Tulane director to serve as member of NIH public-private collaboration in fight against COVID-19

April 20, 2020

Leslie Tate

Dr. Jay Rappaport, director of the Tulane National Primate Research Center, will serve as a member of a newly formed National Institutes of Health (NIH) public-private collaboration to rapidly respond to COVID-19. (Photo by Paula Burch-Celentano)

Tulane National Primate Research Center Director, Dr. Jay Rappaport, will serve as a member of a newly formed National Institutes of Health (NIH) public-private collaboration to rapidly respond to the novel coronavirus (COVID-19) and prepare for future pandemics. Members of the group include leaders from academia, private industry, the NIH and the Food and Drug Administration.

This collaborative effort will focus on four key areas—accelerating preclinical therapeutic development, optimizing clinical therapeutic development, coordinating clinical trials capacity, and supporting effective vaccine development. Rappaport, an infectious disease researcher with expertise in HIV/AIDS therapeutics and vaccines, has accepted an invitation from NIH Director, Dr. Francis Collins, to serve on the preclinical therapeutics working group to accelerate the development of safe and effective COVID-19 treatments.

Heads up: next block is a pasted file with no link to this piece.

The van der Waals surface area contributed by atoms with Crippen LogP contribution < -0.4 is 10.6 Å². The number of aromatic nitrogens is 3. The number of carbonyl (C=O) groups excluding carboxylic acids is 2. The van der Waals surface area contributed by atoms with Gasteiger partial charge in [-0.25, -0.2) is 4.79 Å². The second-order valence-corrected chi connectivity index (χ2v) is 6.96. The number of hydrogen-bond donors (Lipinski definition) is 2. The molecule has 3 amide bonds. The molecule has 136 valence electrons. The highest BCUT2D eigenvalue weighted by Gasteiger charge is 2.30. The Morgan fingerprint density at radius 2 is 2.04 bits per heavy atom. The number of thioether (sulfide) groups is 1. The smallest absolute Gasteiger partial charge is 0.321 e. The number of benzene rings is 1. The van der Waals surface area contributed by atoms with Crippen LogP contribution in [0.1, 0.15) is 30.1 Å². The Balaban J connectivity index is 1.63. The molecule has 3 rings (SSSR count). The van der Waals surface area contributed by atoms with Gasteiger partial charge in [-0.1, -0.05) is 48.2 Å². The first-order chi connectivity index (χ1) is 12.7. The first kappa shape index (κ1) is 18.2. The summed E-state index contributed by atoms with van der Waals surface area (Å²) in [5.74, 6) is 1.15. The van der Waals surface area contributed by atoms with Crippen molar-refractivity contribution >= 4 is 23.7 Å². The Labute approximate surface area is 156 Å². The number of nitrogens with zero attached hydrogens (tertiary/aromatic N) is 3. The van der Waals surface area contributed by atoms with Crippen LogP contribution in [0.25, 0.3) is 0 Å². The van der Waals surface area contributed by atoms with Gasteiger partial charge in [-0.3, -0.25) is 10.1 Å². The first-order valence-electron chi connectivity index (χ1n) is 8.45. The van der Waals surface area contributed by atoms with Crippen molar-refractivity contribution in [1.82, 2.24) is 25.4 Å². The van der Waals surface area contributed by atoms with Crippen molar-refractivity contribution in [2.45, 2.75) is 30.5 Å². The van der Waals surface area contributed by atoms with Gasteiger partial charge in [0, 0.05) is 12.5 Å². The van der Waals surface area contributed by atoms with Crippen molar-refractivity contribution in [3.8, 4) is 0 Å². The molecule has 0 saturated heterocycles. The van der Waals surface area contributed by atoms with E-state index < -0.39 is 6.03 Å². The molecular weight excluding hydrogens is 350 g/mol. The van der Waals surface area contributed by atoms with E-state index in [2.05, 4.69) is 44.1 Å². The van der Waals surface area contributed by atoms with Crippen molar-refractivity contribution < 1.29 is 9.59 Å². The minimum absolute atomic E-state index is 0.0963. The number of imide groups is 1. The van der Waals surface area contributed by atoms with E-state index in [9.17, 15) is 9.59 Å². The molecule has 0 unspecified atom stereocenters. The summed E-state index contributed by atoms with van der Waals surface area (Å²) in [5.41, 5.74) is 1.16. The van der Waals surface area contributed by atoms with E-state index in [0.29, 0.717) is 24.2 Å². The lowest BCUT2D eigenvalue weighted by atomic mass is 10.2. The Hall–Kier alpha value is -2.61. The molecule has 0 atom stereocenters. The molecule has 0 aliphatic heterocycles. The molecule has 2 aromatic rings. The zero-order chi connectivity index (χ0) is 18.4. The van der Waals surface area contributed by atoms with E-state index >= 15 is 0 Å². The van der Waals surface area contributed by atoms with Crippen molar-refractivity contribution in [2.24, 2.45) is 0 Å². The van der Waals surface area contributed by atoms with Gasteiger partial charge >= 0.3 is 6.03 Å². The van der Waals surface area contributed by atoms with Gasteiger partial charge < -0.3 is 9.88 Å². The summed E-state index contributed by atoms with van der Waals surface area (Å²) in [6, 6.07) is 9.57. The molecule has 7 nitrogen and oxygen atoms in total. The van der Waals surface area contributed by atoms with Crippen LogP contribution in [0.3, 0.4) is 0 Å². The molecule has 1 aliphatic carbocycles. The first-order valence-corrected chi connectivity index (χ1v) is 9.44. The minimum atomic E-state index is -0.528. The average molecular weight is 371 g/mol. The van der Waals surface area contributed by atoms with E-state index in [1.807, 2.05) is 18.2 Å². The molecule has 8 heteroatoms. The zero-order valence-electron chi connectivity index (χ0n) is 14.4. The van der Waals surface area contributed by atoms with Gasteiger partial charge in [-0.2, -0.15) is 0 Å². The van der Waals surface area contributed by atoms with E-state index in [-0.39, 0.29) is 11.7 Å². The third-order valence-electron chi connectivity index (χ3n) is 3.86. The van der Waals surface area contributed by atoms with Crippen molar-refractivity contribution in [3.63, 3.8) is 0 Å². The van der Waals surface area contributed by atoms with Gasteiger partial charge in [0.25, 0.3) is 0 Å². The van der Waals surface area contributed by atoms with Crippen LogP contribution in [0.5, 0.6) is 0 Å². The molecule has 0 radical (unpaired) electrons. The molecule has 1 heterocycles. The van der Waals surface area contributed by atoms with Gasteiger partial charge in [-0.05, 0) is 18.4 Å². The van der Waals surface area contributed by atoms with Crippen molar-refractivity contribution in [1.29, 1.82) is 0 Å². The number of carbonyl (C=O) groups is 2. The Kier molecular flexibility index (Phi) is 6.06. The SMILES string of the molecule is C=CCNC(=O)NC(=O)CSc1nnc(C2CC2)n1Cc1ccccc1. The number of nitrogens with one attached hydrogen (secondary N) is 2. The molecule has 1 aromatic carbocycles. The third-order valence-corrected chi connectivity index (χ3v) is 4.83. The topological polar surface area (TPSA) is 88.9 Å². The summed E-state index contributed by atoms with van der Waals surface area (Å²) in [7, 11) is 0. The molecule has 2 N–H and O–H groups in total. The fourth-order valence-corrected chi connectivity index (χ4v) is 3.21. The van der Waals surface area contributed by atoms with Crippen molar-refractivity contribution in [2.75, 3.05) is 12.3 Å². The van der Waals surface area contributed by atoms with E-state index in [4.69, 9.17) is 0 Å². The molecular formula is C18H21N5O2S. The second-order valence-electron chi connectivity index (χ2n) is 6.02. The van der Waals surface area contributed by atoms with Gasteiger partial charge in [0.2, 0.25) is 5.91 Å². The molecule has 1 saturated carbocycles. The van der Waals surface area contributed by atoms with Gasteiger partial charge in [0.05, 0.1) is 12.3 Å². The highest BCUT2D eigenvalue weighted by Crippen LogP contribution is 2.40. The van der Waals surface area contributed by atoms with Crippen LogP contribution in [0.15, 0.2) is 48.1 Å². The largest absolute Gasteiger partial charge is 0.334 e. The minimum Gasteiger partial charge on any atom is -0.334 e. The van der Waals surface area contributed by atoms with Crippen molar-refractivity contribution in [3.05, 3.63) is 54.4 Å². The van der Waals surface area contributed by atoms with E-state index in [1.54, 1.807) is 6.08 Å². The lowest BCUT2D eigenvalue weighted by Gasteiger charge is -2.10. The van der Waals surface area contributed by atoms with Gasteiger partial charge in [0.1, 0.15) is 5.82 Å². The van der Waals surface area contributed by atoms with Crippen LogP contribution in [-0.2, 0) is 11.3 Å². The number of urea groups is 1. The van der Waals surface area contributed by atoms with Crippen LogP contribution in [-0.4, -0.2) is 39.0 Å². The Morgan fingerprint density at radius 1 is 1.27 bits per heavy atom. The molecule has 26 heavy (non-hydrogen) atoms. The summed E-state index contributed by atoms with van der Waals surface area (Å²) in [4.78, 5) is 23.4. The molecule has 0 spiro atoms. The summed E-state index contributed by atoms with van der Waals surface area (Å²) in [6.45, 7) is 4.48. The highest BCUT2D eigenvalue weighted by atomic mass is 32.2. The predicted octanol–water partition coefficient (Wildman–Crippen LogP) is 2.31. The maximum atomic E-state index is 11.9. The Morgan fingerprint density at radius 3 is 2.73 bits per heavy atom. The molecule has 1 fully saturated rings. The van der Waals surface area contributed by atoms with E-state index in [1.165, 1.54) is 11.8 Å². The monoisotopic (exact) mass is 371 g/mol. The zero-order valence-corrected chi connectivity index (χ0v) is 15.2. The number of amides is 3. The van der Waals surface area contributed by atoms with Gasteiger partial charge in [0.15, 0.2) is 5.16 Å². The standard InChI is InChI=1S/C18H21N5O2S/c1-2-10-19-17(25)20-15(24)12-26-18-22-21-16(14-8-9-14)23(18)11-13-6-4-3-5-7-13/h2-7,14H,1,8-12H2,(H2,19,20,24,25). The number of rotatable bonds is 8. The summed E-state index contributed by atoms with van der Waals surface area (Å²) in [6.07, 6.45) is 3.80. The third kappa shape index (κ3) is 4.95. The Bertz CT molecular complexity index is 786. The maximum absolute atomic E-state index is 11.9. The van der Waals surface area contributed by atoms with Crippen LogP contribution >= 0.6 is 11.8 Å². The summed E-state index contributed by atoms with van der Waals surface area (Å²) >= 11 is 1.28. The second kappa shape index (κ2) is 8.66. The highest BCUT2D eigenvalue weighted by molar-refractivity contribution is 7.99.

The therapeutics working group primarily aims to identify promising drug candidates and to move them as quickly as possible into the clinical setting. Drugs that have already proven safe and effective for other clinical purposes receive priority because they could be more rapidly tested in the clinic without initial safety trials. Animal models that accurately depict how COVID-19 affects the human body provide critical information about the effectiveness of these treatments at various stages of disease. Rappaport offers expertise in nonhuman primate models and will provide information about the work of researchers that began last month with the introduction of the novel coronavirus in two nonhuman primate species at Tulane.

While public-private collaborations are not unusual in typical disease response, the level of urgency, collaboration and openness among researchers in combatting COVID-19 is unprecedented, said Dr. Rappaport. “We just need some answers. Things are happening so fast in this pandemic that it requires the full cooperation of private, public, and academic sectors.”  

As cases and deaths continue to rise from COVID-19, Rappaport emphasizes that effectively responding to the pandemic requires full participation from all sectors. “It’s not just about having enough masks and respirators – it’s also about having enough research capacities and expertise to get to the other side of this pandemic and better prepare ourselves for future similar events. We are offering all that we have to the research community and serving as a member of this NIH private-public collaboration provides us another opportunity to be a part of the solution.”